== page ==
How to Develop a Game-changing Competitive Analysis
02.17.2014 / Posted in Articles, Strategy
Few companies have few or no competitors. Even if direct competition is meager, your organization competes with other alternatives in the same space (gymnastics programs compete with soccer camps for school-aged children, for example) and with the status quo.
And the competitive landscape changes quickly. New competition enters the market, old competition focuses elsewhere, and critical company positioning evolves over time.
Smart companies perform competitive analyses on clockwork schedules. A solid competitive analysis will help you identify how your company should position itself and its products and services for success in a given market.
What Competitive Analyses Assess
A competitive analysis maps your products, pricing, channels, promotional efforts, and key messages against your competition.
But first, you need to identify current potential competitors. You can do this through industry- and market-based analysis:
- Industry-based analysis:Identify companies with the same or similar products and services.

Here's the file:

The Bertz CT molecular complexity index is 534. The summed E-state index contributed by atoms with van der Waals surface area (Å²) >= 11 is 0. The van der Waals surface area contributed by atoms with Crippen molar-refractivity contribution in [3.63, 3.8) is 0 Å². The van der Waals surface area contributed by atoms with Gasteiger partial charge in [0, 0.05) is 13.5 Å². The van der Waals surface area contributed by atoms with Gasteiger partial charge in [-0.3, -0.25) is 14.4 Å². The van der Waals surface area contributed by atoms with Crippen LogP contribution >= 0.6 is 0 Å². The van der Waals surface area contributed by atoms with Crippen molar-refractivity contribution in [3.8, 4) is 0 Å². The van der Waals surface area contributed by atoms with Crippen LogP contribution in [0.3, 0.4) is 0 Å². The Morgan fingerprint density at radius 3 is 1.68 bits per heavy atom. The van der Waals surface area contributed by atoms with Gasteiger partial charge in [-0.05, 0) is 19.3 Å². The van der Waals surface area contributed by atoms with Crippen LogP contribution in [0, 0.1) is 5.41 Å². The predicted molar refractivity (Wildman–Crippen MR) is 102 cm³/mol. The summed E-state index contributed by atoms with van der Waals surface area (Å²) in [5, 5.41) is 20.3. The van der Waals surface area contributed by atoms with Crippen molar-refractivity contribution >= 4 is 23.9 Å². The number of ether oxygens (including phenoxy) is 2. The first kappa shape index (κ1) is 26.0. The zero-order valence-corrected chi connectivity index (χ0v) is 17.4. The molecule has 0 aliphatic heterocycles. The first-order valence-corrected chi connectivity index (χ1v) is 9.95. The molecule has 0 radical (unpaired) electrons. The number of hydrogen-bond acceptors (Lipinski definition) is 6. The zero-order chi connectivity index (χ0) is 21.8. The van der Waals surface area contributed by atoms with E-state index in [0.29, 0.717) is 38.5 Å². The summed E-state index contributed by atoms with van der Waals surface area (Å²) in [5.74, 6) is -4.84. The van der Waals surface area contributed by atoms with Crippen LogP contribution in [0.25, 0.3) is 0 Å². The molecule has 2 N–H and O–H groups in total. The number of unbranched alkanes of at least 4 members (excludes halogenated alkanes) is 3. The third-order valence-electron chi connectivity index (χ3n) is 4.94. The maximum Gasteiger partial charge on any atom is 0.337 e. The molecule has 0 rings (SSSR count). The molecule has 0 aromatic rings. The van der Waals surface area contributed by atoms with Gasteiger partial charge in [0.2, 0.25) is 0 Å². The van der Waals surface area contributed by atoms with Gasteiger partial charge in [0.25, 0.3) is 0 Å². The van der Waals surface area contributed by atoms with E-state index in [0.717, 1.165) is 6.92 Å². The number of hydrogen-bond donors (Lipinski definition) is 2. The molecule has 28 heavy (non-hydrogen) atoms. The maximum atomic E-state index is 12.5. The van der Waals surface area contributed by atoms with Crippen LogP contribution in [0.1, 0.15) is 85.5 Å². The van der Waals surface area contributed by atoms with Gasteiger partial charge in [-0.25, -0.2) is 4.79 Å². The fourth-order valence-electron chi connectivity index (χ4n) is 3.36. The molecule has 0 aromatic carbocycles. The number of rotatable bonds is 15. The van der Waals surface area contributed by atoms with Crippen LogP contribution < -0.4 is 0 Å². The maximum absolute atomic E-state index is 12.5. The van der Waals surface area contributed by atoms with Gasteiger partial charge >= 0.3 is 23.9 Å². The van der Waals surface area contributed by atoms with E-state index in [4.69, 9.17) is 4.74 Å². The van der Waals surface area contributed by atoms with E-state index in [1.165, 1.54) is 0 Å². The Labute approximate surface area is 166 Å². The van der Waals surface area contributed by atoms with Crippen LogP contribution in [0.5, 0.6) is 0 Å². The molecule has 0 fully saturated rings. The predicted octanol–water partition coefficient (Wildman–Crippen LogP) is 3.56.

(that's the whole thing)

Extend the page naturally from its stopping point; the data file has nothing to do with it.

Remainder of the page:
- Market-based analysis:Which companies fill the same need that your products and services fill? Remember our case study about children’s gymnastics programs considering soccer camps and swim teams as competition? Similarly, Coca Cola considers Pepsi a competitor—along with all other beverage suppliers (not just soft drinks).
Next, assess your competition’s objectives and strategies. Review strengths, weaknesses, opportunities, and threats through a traditional SWOT analysis. A company’s strengths and weaknesses are internal factors, such as corporate culture, finance, product, price, promotion and distribution, and financing. Opportunities and threats stem from external factors, such as demography, economy, and technology.
Getting Information for a Competitive Analysis
Marketers learn about competitors’ strengths, weaknesses, opportunities, and threats through primary and secondary research.
Secondary research involves scouring publicly available information, including published financial reports on sales history, profit margins, and returns on investments; case studies; and third-party research and analysis available for purchase. Primary research involves directly assessing the market through surveys, focus groups, and interviews and then analyzing the raw qualitative and quantitative data produced.
Primary research is time intensive and expensive. However, it may be the only way to acquire critical information to inform your strategic marketing efforts.
Putting a Competitive Analysis to Use
A comprehensive competitive analysis allows companies develop competitive strategies that improve their market positions. Understanding the competitive landscape will help a company quickly exploit market opportunities and capitalize on strengths—while countering possible threats by competitors out to target weaknesses.
Image Credit: Geekphilospher.com